Vaccination against foot-and-mouth disease: do initial conditions affect its benefit?

Colizza, V., Porphyre, T., Auty, H. K. , Tildesley, M. J., Gunn, G. J. and Woolhouse, M. E. J. (2013) Vaccination against foot-and-mouth disease: do initial conditions affect its benefit? PLoS ONE, 8(10), e77616. (doi: 10.1371/journal.pone.0077616) (PMID:24204895) (PMCID:PMC3815046)

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Abstract

When facing incursion of a major livestock infectious disease, the decision to implement a vaccination programme is made at the national level. To make this decision, governments must consider whether the benefits of vaccination are sufficient to outweigh potential additional costs, including further trade restrictions that may be imposed due to the implementation of vaccination. However, little consensus exists on the factors triggering its implementation on the field. This work explores the effect of several triggers in the implementation of a reactive vaccination-to-live policy when facing epidemics of foot-and-mouth disease. In particular, we tested whether changes in the location of the incursion and the delay of implementation would affect the epidemiological benefit of such a policy in the context of Scotland. To reach this goal, we used a spatial, premises-based model that has been extensively used to investigate the effectiveness of mitigation procedures in Great Britain. The results show that the decision to vaccinate, or not, is not straightforward and strongly depends on the underlying local structure of the population-at-risk. With regards to disease incursion preparedness, simply identifying areas of highest population density may not capture all complexities that may influence the spread of disease as well as the benefit of implementing vaccination. However, if a decision to vaccinate is made, we show that delaying its implementation in the field may markedly reduce its benefit. This work provides guidelines to support policy makers in their decision to implement, or not, a vaccination-to-live policy when facing epidemics of infectious livestock disease.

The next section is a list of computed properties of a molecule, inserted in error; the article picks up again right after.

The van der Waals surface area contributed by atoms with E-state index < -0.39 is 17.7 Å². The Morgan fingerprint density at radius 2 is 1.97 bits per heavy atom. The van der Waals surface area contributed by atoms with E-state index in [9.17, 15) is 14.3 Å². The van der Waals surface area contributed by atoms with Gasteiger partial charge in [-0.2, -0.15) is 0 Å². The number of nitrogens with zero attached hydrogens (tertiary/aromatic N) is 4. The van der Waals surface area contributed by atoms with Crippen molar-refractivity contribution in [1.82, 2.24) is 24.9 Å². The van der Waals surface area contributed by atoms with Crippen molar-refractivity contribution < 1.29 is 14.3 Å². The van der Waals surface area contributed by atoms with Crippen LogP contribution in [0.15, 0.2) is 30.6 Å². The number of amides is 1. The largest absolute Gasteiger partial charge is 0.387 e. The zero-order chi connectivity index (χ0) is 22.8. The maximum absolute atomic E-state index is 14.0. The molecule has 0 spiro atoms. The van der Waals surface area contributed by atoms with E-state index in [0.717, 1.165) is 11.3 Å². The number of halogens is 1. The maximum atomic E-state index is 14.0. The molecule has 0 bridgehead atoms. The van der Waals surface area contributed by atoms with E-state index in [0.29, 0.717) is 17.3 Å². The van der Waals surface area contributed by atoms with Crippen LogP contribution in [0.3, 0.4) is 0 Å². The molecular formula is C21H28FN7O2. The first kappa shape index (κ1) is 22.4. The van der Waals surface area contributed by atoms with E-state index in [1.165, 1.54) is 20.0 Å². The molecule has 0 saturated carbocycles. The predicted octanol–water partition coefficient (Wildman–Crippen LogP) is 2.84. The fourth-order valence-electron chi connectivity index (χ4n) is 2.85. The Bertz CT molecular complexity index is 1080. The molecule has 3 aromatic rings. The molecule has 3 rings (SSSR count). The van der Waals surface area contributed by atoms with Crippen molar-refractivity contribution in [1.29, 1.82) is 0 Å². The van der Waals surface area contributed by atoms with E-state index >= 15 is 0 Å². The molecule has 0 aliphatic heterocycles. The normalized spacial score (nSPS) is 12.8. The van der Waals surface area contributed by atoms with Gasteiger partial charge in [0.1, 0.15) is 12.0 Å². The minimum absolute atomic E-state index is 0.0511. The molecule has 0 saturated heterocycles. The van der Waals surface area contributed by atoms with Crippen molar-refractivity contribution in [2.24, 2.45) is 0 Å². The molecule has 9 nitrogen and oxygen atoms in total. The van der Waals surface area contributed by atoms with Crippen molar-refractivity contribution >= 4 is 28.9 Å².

Item Type:Articles
Status:Published
Refereed:Yes
Glasgow Author(s) Enlighten ID:Auty, Harriet
Authors: Colizza, V., Porphyre, T., Auty, H. K., Tildesley, M. J., Gunn, G. J., and Woolhouse, M. E. J.
College/School:College of Medical Veterinary and Life Sciences > Institute of Biodiversity Animal Health and Comparative Medicine
Journal Name:PLoS ONE
Publisher:Public Library of Science
ISSN:1932-6203
ISSN (Online):1932-6203
Copyright Holders:Copyright © 2013 Porphyre et al.
First Published:First published in PLoS ONE 8(10): e77616
Publisher Policy:Reproduced under a Creative Commons License

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